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  • veneer question

    Hello ! I'm planning on building a tower speaker and decided to try my hands at veneering for the finishing of the cabinets. I bought a roll of birch and practiced tonight on a small piece of mdf crap.

    While it does look good, I was having problem with the veneer splitting using wood glue and a hot iron. When letting the glue dry on the veneer, the wood curls up pretty badly, even when taping it to a board and when I gently pressed down on the curly veneer with the iron, the wood splitted at then end. Any idea on how I could solve this next time ?

    My iron was at maximum heat and I did one side of the board with a paper bag between the iron and the veneer but it still cracked and the other side I did without any paper bag. I then tried with a lower heat setting and used some steam to help flattening the veneer but it still cracked.

    Would it be a good idea to just use glue of the mdf and leave the veneer alone ? Or maybe gluing the veneer and then spraying water of the other side so that both sides get wet and achieve equilibrium ?

  • #2
    you can see the cracks here on the pic.

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    • #3
      Give this a shot:

      http://www.michaels.com/10407676.html#start=8

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      • #4
        Was the veneer paper backed? Paper backed resists splitting better. Also, the heat does not need to be that high. Go about 70% of what your iron can do and use a cotton cloth in between the iron and veneer. I use heatlock and have never really had a problem, it's made to use the iron on method. Also, I don't wait until 100% dry, my glue is usually just slightly tacky in some areas then I apply and heat.
        Hope this helps,
        TomZ
        *Veneering curves, seams, using heat-lock iron on method *Trimming veneer & tips *Curved Sides glue-up video
        *Part 2 *Gluing multiple curved laminations of HDF *Cello's Speaker Project Page

        *Building the "Micro-B 2.1 Plate Amplifier -- Part 1 * Part 2 * Part 3 * Part 4 * * Part 5 'Review' * -- Assembly Instructions PDF

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        • #5
          yes this was raw veneer and it's what I'm gonna use for my project.

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          • #6
            If you are using unbacked veneer, avoid the iron-on method. There are older, more traditional methods for attaching veneer that work much better with unbacked veneer. Some searches will show these.
            Bill Schneider
            -+-+-+-+-
            www.afterness.com/audio

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            • #7
              Raw unbacked veneer is trickier to use than backed. You can buy veneer softeners that may help prevent what you describe, just google them. Most of the veneer supply places will have it.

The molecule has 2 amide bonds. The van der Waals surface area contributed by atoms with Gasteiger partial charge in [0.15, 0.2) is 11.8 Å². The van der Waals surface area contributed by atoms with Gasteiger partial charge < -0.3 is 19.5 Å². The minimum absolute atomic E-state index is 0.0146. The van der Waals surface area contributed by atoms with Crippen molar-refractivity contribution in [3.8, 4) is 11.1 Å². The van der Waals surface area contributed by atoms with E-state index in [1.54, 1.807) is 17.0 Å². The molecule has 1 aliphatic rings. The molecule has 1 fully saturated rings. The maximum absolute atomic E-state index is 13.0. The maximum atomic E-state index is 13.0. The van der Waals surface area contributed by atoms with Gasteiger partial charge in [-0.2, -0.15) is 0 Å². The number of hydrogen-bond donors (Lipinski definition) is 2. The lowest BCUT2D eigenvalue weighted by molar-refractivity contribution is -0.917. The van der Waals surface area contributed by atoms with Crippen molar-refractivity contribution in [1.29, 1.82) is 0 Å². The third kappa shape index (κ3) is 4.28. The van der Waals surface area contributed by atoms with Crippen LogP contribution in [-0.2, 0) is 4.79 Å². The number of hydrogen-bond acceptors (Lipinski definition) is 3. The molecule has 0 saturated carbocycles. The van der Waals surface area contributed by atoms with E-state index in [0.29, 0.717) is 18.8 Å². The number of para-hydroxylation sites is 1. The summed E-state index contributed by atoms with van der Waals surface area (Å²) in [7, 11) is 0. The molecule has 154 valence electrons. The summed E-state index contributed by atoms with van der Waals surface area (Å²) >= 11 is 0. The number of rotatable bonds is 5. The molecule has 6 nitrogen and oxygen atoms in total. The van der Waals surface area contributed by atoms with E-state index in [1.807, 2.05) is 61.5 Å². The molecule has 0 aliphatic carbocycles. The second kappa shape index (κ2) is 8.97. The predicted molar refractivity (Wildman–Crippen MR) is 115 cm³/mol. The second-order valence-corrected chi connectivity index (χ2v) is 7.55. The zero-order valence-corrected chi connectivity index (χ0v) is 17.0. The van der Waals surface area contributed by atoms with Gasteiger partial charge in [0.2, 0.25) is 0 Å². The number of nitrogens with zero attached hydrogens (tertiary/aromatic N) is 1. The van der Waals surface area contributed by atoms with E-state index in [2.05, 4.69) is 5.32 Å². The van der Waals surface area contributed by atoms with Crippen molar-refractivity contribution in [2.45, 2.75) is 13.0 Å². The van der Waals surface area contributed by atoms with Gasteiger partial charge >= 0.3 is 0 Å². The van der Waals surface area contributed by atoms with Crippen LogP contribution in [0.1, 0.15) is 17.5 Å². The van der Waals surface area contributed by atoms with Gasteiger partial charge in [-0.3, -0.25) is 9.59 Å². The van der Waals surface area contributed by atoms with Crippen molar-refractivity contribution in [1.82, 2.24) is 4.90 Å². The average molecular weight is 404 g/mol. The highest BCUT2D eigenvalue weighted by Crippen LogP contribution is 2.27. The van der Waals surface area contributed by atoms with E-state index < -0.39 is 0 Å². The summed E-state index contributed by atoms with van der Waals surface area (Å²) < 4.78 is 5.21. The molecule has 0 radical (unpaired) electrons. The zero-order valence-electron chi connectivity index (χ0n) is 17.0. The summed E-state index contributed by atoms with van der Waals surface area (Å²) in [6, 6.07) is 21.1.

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              • #8
                I disagree w/ the others, you can iron it on, you just need the correct adhesive.

                Here is a post where I discussed the method:

                http://techtalk.parts-express.com/fo...54#post1316554

                It is pretty awesome.

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                • #9
                  Good find Phil. It appears to get around the moisture issues in ordinary wood glue.

                  I hadn't heard of this method before, but it sounds worth trying.
                  Bill Schneider
                  -+-+-+-+-
                  www.afterness.com/audio

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                  • #10
                    I have always used contact cement gel and had very good luck with it. No heat or mess just roll it on and let it flash. For smaller projects I have used spray contact cement with great success. I can't stand to iron shirts let alone wood.
                    "A dirty shop is an unsafe shop, if you injure yourself in a clean shop you are just stupid" - Coach Kupchinsky

                    The Madeleine
                    The Roxster
                    Swopes 5.0
                    Acoustic Panels
                    Living Room Make Over

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                    • #11
                      I've used the LePage green can (eco-friendly) contact cement from Home Depot and it worked quite well on unbacked oak and maple so far.

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                      • #12
                        I'll be the first to admit that I'm no expert, but my last two speaker (veneered) projects turned out great!

                        This is what I did:
                        1. Roughly cut veneer to shape with scissors/knife. For crosscuts, I taped both sides of the cut area with poster tape to avoid cracking.
                        2. Roll Titebond 3 onto MDF. I used foam brush or metal screw rod (1/4")
                        3. Place veneer onto glue. Rub.
                        4. Use stretched out poster tape to clamp the veneers in tension. I'll usually wrap the whole surface to avoid cracking...it'll look like spyderman hit the surface with too much tape.
                        (optional) Use hot iron with cloth over it to set the veneer.

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